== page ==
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Seen and Heard international Opera Review

Puccini,   Tosca:  Greek National Opera, Olympia Theater, Conductor,Lukas Karytinos, 20 and 30 March 2007 (BM)


It was yet another run of sold-out performances for GNO’s new artistic director, Stefanos Lazaridis, who must be basking in the well-deserved success of his first season. Nevertheless, this time the full house can probably be attributed to the outstanding cast and the popularity of the work itself, since the production was directed by a very predictable Nikos Petropoulos who also designed the costumes and sets. The costumes were somehow not all that different from those created for the very same opera at GNO just a few years ago, although this time he had chosen what seems to be one of his preferred modes for opera settings, Italian cinema and the Mussolini era: in this case Rome under German occupation in 1944. To be wholly fair, this is a plausible way to get the opera’s message across, referring as iit did to a period which meant a great deal to almost everyone in the audience. The only thing at all spurious about this version was perhaps the ending, (billed as a “surprise”!) when Tosca disappears through a gate of glaring lights, which I suspect would have drawn boos from an Italian audience!

The ensemble featured excellent Ukrainian tenor Misha Didyk as Cavaradossi, and above all the truly stunning Latvian soprano Kristine Opolais, whose voice and acting are incredibly mature and impressive at the tender age of 28. Together, they made a rather more Baltic than Italian-looking pair (but fortunately no one decided she would need to cover her blond hair with a wig to fit the opening jealousy scene). Had it not been for her, the opera might as well have been called “Scarpia” on the nights that Peter Sidhom was singing, thanks to the keen character study he made of his role. In addition to his masterful voice, which never bellows and barks (as some baritones tend to in this part) his chief of police is a middle-aged gentlemen with impeccable manners and an almost fatherly bearing. The virtually imperceptible danger lurking behind this mask - until it falls - is infinitely more effective than obvious coarse brutality. Stephen Kechulius was perhaps rather less convincing in the same role, but in good voice nonetheless. Of the accurately rehearsed supporting roles, Petros Magoulas stood out as the Sacristan with his smooth bass-baritone and inspired acting. Conductor Lukas Karytinos, former GNO artistic director, was clearly running a tight ship, coaxing a gratifying sound from an orchestra that knows him well, although at times the volume was such that the soloists were prompted to shout and there were some wobbly violins to be heard towards the end.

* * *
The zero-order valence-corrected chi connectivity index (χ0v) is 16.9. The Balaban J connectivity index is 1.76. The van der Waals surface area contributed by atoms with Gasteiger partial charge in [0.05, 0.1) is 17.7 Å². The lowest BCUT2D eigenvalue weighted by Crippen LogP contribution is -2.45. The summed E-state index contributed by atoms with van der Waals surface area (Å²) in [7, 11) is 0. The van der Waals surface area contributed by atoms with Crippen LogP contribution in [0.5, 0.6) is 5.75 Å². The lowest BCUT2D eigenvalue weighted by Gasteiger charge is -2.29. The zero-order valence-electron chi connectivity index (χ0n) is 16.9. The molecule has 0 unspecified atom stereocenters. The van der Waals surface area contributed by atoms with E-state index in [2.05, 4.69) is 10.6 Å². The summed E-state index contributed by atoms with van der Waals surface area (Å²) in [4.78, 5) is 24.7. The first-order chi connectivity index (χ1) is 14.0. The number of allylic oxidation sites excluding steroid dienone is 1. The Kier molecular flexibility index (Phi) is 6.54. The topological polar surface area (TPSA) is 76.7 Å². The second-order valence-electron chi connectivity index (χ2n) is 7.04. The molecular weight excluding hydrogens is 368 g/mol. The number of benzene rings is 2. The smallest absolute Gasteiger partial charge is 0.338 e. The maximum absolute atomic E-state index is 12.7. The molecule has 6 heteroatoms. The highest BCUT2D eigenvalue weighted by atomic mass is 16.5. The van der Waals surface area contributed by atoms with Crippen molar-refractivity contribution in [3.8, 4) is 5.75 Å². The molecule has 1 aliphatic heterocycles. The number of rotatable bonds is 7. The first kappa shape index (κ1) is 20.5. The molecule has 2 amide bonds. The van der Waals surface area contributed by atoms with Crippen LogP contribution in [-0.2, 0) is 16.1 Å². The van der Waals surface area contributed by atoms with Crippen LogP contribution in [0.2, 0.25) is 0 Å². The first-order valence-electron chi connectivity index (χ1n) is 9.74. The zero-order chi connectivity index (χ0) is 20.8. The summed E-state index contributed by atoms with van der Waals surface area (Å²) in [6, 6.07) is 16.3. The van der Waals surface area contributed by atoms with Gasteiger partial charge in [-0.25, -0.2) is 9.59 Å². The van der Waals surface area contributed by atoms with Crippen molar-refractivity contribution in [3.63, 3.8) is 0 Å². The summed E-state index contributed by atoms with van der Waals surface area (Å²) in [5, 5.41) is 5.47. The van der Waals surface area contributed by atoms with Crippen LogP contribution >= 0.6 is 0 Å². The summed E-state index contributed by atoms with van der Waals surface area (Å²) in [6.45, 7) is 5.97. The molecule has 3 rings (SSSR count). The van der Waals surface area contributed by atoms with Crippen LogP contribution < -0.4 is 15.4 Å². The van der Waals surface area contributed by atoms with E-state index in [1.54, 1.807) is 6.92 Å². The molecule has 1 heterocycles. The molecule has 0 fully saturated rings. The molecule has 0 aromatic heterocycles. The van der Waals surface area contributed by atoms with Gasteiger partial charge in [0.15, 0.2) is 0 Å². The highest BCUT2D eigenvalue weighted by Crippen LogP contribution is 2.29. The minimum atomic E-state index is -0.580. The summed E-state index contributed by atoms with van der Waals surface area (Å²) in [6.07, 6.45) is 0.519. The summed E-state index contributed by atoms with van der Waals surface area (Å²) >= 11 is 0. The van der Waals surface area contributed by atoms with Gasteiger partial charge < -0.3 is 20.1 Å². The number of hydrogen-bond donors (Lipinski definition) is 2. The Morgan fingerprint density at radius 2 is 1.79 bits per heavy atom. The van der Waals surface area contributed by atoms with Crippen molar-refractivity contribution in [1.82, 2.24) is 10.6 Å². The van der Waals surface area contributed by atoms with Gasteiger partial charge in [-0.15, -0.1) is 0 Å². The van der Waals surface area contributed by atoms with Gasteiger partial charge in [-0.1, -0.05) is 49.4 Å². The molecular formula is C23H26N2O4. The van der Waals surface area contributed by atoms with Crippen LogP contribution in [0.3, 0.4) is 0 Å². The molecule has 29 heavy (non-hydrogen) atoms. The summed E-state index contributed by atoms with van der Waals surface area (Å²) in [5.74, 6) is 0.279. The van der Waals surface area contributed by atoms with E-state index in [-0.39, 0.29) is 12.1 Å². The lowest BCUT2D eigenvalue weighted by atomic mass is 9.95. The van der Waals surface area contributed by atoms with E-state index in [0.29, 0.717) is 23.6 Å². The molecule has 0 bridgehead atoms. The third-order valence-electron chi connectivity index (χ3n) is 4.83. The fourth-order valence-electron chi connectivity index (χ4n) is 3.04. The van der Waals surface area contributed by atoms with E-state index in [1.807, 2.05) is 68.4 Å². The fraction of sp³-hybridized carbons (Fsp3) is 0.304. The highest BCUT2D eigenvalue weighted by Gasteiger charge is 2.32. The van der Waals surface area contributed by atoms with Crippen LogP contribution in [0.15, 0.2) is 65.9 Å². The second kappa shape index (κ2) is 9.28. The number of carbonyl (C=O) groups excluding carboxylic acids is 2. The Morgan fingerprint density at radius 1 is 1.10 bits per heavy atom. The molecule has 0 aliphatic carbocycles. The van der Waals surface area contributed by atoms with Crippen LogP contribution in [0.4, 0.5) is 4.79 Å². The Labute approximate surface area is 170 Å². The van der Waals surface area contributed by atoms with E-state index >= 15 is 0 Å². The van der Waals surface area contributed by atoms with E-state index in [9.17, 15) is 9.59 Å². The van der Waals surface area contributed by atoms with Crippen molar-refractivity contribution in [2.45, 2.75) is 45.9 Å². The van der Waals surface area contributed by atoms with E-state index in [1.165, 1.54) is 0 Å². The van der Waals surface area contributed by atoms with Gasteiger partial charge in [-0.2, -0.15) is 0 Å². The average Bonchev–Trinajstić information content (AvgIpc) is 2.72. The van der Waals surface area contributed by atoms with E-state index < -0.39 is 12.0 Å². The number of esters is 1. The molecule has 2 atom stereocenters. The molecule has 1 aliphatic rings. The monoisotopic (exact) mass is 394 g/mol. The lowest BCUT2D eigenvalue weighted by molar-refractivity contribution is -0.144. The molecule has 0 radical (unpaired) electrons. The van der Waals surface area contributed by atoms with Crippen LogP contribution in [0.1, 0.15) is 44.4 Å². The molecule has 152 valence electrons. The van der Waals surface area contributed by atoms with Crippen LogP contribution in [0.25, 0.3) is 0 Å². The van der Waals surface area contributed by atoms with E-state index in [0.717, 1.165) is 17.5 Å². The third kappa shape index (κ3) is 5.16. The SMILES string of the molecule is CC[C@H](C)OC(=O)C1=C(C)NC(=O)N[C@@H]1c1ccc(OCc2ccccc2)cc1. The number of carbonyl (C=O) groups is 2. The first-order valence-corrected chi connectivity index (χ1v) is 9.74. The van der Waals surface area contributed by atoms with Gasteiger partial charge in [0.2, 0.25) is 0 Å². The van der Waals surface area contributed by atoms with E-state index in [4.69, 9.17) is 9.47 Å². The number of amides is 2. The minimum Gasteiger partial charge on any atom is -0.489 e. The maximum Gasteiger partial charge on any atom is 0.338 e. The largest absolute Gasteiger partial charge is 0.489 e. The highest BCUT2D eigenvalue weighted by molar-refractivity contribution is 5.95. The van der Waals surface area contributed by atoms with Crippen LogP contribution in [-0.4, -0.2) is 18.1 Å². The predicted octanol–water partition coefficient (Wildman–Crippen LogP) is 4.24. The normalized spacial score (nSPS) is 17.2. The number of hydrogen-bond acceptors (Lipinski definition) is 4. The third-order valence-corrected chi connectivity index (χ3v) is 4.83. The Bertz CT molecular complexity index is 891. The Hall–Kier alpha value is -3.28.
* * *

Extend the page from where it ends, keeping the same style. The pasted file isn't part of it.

Bettina Mara

P.S. Might I recommend a trip to Riga to see Opolais in Queen of Spades at the Riga Opera Festival this summer? By all accounts it is a fabulous production! 

Pictures © Stefanos 2007


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